Popular legend claims that drinking from the fountain of youth will keep one’s body vigorous and vivacious for years to come. Prof. Sylvia Lee, molecular biology and genetics, may have discovered such an elixir in the soils of Ithaca. Her research indicates the secret of immortality may be hidden in the genome of a worm. Lee found that Caenorhabditis elegans, a common species of soil worm, has a very similar lifespan and reproductive pattern to humans, importantly sharing hallmark features of human aging. These similarities make C. elegans a premier experimental model to reveal the mysterious mechanisms of mortality in humans.
Meet Zhong Zhong and Hua Hua, two cloned macaque monkeys. Chinese scientists first unveiled these monkeys several weeks ago, marking the first time primates have been successfully cloned with the same method that created Dolly the sheep in 1996. Just as it did then, the science research community instantly raised ethical questions and concerns about human cloning. Theoretically, human cloning could be achieved in two ways. Reproductive human cloning would entail creating a living human, identical to another person previously or currently alive.
On a daily basis, most of us do not think about the crops that our food comes from. And yet, the importance of commercial crop studies cannot be overstated, especially for human health. Without the crucial genetic mapping resources developed by Prof. Edward Buckler, plant breeding and genetics, these studies would be impossible. As a geneticist at the United States Department of Agriculture’s Agricultural Research Service, Buckler is in a unique position to manage a variety of national resources to lead such studies. These efforts culminated in a Washington, D.C. ceremony in April, where Buckler was awarded the National Academy of Sciences Prize in Food and Agricultural Studies.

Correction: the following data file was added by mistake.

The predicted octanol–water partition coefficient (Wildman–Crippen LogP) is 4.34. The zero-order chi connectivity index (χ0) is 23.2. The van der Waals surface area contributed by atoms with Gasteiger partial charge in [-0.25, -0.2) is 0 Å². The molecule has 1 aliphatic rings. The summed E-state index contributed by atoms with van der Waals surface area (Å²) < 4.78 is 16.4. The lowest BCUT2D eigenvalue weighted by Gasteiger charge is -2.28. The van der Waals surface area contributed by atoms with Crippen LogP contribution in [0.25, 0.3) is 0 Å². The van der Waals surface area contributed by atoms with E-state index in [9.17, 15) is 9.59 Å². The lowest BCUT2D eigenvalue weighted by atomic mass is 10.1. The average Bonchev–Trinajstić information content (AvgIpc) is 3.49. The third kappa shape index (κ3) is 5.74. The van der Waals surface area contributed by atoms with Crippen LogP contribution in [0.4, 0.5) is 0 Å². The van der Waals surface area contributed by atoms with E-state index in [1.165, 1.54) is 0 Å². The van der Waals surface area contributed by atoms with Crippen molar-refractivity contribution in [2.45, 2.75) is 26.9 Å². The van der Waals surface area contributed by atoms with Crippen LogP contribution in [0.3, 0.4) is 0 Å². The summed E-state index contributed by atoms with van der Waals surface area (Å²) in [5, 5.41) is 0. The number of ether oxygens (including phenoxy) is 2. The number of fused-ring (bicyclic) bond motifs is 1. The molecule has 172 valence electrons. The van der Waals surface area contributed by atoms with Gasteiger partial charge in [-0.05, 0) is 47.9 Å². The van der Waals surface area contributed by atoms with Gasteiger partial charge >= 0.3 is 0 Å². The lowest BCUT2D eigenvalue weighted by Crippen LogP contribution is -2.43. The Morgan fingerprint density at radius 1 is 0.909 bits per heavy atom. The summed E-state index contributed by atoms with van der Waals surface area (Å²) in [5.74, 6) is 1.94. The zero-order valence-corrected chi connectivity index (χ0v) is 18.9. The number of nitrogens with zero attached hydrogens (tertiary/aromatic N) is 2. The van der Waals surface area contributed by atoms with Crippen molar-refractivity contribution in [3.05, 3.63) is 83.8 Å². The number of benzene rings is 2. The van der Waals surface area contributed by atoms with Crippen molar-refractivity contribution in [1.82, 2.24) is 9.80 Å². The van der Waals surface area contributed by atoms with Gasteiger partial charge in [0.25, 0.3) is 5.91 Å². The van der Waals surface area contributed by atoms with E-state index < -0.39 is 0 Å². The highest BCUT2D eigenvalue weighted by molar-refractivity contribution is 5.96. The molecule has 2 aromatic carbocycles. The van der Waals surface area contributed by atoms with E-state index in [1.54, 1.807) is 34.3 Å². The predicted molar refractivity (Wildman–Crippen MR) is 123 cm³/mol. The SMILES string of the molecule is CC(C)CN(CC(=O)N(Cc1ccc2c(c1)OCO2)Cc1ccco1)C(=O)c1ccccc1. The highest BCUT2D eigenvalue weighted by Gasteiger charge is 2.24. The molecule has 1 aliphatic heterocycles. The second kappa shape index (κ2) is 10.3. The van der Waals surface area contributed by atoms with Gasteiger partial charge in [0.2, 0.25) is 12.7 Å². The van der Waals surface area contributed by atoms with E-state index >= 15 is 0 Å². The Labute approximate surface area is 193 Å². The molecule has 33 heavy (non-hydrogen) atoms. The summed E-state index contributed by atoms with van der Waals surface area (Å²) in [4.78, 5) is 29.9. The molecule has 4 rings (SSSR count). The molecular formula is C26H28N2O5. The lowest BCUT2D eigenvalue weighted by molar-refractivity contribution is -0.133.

What if Mendel never wondered about how pea plants inherited characteristics? What if Rosalind Franklin was never curious about the structure of the odd new molecule DNA? What if the Curies never asked how radioactivity worked? The world today would have been very different, indeed. Barry Stoddard, the speaker at this week’s Seminar Series hosted by the Department of Molecular Biology and Genetics, emphasized this undeniable importance of curiosity in fuelling research.
At Cornell University’s Baker Institute for Animal Health, groundbreaking horse health research is not surprising but standard. Such is the tone with which Prof. Doug Antczak ’69, animal science, refers to various scientific feats that have emerged from the 66-year-old facility, although the professor mentions the endeavors of his predecessors before his own work. Regardless, Antczak, in collaboration with colleagues from Cornell University, the University of Glasgow, Iowa State University and the University of Florida, recently published findings from a research project of their own. The team proposed that genetic differences in horse species could allow for papillomavirus-induced sarcoid (skin) tumors to grow in some horses and not others. This papillomavirus is similar to one found in humans, known as Human Papillomavirus (HPV), and the group’s findings could shed light on whether certain people are more susceptible to the virus and subsequently the cervical cancer it causes.